Former CIO and current vendor SVP Dale Sanders says in his personal blog that taxpayer-benefiting EHR vendors are intentionally obstructing interoperability via prohibitive contract terms and add-on interoperability license fees while publicly proclaiming their support of open standards (he doesn’t name Epic specifically, but they seem to be the target). He says EHR vendors should offer open APIs and that courts should intervene to stop interoperability-impeding terms and conditions. He quotes a peer who doesn’t think FHIR in its planned form is the answer:

Several EHR vendors are banning together around a new magic bullet technical standard called HL7-FHIR based on JASON technology. While this new standard is great from a technical perspective (XML, REST, etc.), in its current form, based largely on existing HL7 v2, v3 and CDA concepts, it does not improve the accessibility of proprietary EHR data types, and those data types are needed for quality and cost performance improvement in healthcare. While FHIR could be expanded to include this type of data, it appears the first efforts are focused on reinventing the technology for currently defined interoperability data types.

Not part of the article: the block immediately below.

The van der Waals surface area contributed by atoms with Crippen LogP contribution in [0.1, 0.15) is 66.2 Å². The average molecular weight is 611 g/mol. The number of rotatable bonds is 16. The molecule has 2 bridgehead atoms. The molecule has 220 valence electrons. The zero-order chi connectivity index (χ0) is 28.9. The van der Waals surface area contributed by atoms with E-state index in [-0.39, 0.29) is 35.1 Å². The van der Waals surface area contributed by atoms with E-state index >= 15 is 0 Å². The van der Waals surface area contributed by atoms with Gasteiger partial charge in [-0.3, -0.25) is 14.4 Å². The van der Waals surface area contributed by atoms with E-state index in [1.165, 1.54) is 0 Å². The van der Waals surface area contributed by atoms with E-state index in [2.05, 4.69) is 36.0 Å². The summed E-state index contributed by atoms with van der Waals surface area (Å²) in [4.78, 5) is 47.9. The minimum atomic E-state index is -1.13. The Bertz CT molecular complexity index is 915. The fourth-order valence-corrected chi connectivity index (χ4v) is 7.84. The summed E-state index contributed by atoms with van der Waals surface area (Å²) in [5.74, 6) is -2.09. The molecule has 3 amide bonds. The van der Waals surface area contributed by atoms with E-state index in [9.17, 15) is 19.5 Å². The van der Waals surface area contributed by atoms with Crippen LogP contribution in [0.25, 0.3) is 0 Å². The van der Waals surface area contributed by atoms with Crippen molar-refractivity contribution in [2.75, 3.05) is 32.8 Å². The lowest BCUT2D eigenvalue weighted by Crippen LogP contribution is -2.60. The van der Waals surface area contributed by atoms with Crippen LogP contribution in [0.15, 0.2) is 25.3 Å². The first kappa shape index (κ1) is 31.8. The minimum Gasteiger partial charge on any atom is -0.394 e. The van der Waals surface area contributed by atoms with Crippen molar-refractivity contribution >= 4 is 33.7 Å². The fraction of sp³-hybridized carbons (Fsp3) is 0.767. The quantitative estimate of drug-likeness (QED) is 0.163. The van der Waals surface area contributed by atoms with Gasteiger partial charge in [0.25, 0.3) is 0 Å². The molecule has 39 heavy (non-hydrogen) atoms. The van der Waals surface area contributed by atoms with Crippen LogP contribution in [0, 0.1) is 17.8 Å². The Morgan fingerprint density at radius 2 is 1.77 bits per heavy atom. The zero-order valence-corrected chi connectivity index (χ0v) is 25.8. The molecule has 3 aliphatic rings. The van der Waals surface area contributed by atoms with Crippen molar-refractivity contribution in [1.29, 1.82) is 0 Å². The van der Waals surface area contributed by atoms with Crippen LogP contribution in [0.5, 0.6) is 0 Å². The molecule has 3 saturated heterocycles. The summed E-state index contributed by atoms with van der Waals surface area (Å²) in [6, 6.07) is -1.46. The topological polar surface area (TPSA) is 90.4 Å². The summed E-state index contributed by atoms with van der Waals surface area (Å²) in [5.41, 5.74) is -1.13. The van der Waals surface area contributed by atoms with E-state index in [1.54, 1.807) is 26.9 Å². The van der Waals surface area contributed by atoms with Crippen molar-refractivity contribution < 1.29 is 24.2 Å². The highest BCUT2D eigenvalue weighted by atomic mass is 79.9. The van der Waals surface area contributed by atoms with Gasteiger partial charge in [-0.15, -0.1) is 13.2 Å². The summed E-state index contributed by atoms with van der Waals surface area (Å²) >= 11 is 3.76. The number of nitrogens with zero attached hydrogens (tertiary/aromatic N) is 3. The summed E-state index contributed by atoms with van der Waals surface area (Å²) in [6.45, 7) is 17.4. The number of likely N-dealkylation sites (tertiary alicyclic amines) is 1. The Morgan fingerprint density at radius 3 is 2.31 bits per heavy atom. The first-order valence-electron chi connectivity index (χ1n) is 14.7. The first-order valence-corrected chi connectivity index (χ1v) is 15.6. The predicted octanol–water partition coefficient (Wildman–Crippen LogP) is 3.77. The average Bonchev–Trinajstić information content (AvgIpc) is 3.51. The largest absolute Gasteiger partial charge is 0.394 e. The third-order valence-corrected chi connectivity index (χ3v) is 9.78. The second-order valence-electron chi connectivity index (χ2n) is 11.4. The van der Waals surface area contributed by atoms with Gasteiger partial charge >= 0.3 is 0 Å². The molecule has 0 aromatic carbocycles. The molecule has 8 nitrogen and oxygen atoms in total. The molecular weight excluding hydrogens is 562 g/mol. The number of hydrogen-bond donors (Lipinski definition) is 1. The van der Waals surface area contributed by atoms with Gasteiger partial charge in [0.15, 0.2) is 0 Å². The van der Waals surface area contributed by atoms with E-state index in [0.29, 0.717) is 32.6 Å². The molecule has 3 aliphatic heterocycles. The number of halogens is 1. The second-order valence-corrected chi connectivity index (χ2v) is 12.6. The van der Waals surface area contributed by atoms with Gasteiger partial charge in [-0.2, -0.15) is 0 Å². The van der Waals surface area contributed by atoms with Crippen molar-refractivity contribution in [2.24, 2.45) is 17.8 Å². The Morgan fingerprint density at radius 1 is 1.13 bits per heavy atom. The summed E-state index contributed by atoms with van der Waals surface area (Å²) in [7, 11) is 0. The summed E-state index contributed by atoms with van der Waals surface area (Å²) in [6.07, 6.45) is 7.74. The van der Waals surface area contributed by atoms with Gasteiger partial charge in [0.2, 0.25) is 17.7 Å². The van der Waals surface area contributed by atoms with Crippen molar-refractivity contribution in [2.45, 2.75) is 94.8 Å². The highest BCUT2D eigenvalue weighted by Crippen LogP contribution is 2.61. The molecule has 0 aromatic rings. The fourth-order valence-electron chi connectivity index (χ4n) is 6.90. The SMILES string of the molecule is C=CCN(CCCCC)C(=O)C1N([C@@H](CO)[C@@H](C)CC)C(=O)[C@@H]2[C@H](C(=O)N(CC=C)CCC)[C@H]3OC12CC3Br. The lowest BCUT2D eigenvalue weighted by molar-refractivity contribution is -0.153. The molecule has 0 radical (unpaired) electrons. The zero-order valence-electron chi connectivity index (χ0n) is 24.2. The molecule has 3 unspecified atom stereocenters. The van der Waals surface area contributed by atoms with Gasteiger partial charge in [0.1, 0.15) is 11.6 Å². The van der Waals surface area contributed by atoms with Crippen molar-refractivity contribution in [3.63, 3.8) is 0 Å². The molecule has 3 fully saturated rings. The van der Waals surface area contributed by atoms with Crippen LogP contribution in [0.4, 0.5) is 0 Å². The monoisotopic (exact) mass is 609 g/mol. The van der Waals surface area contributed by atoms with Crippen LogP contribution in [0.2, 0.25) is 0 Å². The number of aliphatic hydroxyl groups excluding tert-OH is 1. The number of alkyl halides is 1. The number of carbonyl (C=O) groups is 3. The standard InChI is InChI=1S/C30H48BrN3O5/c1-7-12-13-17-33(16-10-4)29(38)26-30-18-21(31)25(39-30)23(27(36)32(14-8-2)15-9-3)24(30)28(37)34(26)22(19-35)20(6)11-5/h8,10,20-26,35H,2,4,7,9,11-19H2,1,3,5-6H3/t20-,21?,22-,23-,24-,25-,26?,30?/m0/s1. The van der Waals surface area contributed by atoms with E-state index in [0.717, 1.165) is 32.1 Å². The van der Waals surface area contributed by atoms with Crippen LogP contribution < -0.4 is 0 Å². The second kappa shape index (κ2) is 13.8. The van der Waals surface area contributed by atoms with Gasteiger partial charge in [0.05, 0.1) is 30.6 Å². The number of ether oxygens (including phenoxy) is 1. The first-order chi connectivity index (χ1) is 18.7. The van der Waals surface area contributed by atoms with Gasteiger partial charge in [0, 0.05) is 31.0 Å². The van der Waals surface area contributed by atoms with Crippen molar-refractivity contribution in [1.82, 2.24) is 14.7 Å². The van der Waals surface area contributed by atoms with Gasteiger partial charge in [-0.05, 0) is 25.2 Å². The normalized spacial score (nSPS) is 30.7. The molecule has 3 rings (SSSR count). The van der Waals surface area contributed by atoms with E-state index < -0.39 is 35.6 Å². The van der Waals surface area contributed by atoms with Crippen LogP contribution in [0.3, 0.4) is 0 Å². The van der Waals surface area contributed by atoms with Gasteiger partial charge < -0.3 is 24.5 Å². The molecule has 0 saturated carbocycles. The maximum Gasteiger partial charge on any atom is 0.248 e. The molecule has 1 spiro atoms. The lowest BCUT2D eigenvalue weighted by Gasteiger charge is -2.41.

An interview with Walgreens Chief Marketing Officer Sona Chawla contains some interesting quotes, the last of which is pure genius and a useful lesson for providers trying to become more consumer friendly:

  • “I think the concept of ‘well’ is broader than ‘wellness.’ It really encompasses the ‘happy and healthy’ feeling. ‘Wellness’ has a more specific meaning than ‘well,’ which is limited to the ‘health’ part.”
  • “The service that’s delivered online or in the store should be the same and feel the same in spirit. If you are in the store, you can have face-to-face interaction. If you are online, we offer things like 24/7 pharmacy chat. Those elements of customer service happen in a very specific way based on the channel, but when we put it all together it should feel like one Walgreens.”
  • “We have an all-in-one app that is a connecting point between the physical and the virtual for us, to really serve our customers. Our mission was to think about what customers were doing and how we could improve it.”
  • “With digital health, it’s really about reinventing the core experience. For example, we launched an immunization app within our main app which records your immunization history and also reminds you to immunize as well as take your pills on time. Technology is changing the way customers behave and we are leveraging the technology to make things easier, but at the same time, enhanced. Then there is the concept of unification, which is connecting these experiences not just within Walgreens, but also with our partners. It gives us a great platform to think of our customers, wherever they are.”